A survey has revealed that South Africans are not protecting their incomes, despite many of them running the risk of temporary illness, injury or retrenchment.
A survey released by FMI has found that South Africans aren’t protecting their income.
Seven out of every 10 South Africans will experience at least one injury or illness in their lifetime that will prevent them from earning an income.
It further states that people are nine times more likely to experience a temporary disability than to have their car stolen or be hijacked in South Africa.
Despite all these potential issues, less than 50% of the people surveyed by FMI (a division of Bidvest Life Limited) in their recent #RealityCheck consumer survey believe they will have a temporary injury in their working lifetimes and do not have any form of income protection or disability cover.
“South Africans grossly underestimate the risk of temporary illness or injury – and conversely, overestimate the risk of permanent disability, critical illness or death. Half of the people we surveyed see life insurance as only ‘death cover’. The result is that people are twice as likely to buy Life cover over Disability cover, potentially leaving themselves without income insurance when an illness or injury strikes,” said FMI’s CEO Brad Toerien in a press release.
The survey found that the effects of not earning an income include running out of money within three months, having their house and assets repossessed, and being unable to pay school fees. Business-owners and self-employed respondents said they would lose their business without an income and in total, over a third of the respondents would experience catastrophic results such as losing their homes without an income for longer than three months.
Another problem highlighted by the survey is that many South Africans are uninsured because they don’t see the need for life insurance, and many have life cover when what they actually need is income protection. Compounding the problem is that the vast majority of disability cover currently sold in South Africa is lump sum cover, as opposed to income benefits.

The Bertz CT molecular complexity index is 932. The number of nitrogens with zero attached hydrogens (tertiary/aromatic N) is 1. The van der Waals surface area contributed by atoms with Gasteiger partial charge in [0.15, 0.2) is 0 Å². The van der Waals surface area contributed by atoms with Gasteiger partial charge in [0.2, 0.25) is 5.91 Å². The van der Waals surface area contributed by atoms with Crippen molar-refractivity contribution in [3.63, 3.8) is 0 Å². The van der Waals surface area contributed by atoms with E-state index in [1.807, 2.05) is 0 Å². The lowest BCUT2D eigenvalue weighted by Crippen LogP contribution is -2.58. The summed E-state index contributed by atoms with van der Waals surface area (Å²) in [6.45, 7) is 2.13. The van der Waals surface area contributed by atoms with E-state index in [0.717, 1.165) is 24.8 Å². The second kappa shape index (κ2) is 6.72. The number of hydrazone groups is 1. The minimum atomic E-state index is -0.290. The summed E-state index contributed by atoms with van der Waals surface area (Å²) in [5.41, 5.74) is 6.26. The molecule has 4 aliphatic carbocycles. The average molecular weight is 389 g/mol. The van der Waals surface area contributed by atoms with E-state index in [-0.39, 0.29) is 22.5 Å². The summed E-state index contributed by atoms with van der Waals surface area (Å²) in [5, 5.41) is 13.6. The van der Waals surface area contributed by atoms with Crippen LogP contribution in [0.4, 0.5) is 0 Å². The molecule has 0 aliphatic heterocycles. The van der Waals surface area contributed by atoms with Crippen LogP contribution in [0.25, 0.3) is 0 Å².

However, given a choice, 61% of survey respondents would choose a monthly income pay-out over a once-off lump sum.
“The challenge with a lump sum pay-out is that it’s impossible to know how much cover you need when you buy your policy, and there are clear investment, longevity and inflationary risks. While they’re great to settle debts or once-off expenses, we don’t believe they should be used to provide an ongoing monthly income. Income benefits are easier to understand and plan for because they mimic the income stream you are trying to replace,” said Toerien.
“And, human nature being what it is, there’s a very real behavioral risk of receiving a lump sum. With monthly Income benefits that simply replace your salary, you won’t be tempted to spend it on expensive cars and luxury holidays, instead of looking after your family’s immediate and future needs,” he added.
South Africans also underestimate how much their total future income is worth, the survey suggests. More than half (51%) of respondents estimated they would earn no more than R10-million during their lifetime. In reality, a 25-year-old earning R15,000 a month will earn around R28-million during their working lives (based on a 6% annual salary growth, assuming retirement at age 65).
“The bottom line: your income enables your lifestyle and your future dreams and is core to you and your family’s financial future. You can’t live without it. In today’s economy, we should be aware of the risks, and do more to protect our income,” concludes Toerien.
Source: Press Release